My wife recently invited me to listen to an hour-long podcast that she was interested in discussing with me. “An hour?!” I wondered. Where would I fit that into my busy day? The obvious choice eventually percolated to the top of my narrowly focused brain…
Listen on my way to work on my iPhone!
Now the question was how…
The podcast lived on a website… so I could simply stream it directly from there. Sure… that’s the easiest way. But when I travelled through dead zones in cell coverage, I’d be stuck.
iTunes is Always There for You…
The podcast creator, having already thought through this limitation, invited its Apple listeners to download the audio file onto their respective Macs. From your computer, you can move the audio file to iTunes and then manually sync your iPhone/iPad with iTunes to move the file over.
(And no… this particular podcast can’t be automatically accessed and downloaded online from iTunes. That, of course, would make it easier…)
The whole ‘transfer in… then transfer out’ process with iTunes on your computer seemed like an unnecessary amount of work, since I was intending to listen to this podcast only once.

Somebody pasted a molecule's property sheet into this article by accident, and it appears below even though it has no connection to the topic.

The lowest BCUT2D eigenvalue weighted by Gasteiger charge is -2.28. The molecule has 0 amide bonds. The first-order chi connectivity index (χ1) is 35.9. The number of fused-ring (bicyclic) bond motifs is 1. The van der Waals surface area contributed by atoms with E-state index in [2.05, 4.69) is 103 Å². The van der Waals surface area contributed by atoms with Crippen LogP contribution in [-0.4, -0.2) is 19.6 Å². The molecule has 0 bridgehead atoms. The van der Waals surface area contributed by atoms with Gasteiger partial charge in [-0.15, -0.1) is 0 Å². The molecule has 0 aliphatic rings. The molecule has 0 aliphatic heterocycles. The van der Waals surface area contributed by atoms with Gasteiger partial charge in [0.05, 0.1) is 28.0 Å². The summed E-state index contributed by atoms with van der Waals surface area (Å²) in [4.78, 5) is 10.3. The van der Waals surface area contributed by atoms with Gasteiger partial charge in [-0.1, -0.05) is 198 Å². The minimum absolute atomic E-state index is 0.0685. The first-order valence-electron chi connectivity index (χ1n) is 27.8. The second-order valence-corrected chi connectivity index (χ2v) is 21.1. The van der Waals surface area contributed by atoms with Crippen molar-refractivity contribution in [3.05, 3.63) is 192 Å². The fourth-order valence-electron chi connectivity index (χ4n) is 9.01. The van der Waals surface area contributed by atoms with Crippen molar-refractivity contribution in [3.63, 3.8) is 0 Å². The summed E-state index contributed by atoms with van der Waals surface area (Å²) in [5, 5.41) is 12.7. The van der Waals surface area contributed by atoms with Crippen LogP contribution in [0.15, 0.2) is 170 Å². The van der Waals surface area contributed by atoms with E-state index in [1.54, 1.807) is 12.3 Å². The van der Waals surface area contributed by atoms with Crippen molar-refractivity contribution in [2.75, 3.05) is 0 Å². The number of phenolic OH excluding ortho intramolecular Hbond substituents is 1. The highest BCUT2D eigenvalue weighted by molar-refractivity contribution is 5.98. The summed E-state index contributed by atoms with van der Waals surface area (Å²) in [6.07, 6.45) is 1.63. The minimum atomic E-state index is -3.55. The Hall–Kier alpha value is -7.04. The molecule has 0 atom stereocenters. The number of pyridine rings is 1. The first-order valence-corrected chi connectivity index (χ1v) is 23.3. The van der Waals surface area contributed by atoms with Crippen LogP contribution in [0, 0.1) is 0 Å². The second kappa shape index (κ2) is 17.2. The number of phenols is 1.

Look to the Cloud
It all felt so yesterday. I immediately thought that a cloud solution should be able to better handle the challenge….
And of course it can!
Here’s how I did it…
Four Steps to Easy Podcast Prep
Dropbox is my personal cloud-sharing solution.
(There are many others out there.)
So I downloaded the audio file from the website to my iMac and then simply dragged the file to a new folder I created in Dropbox.
Then, I picked up my iPhone and opened up the Dropbox app…
(Can you believe it… the audio file was magically right there!)
I was already at the finish line in two steps, but the file would only stream when I tapped on it. I wanted to listen locally…
There’s a ‘Make Available Offline’ option in the Dropbox app.
I tapped that, and Bam!
Now, I was ready to listen, regardless of cell coverage…
I tapped the ‘downloaded’ file, which I could also access in the ‘Offline’ section, and a Dropbox audio player opened up.
My podcast began to play.
Again, there’s nothing wrong with moving your podcasts into the iTunes ecosystem. I was just too lazy to take the time to get it there.
Dropping the file into Dropbox was so much quicker.
And that’s more time you can put towards your podcast listening!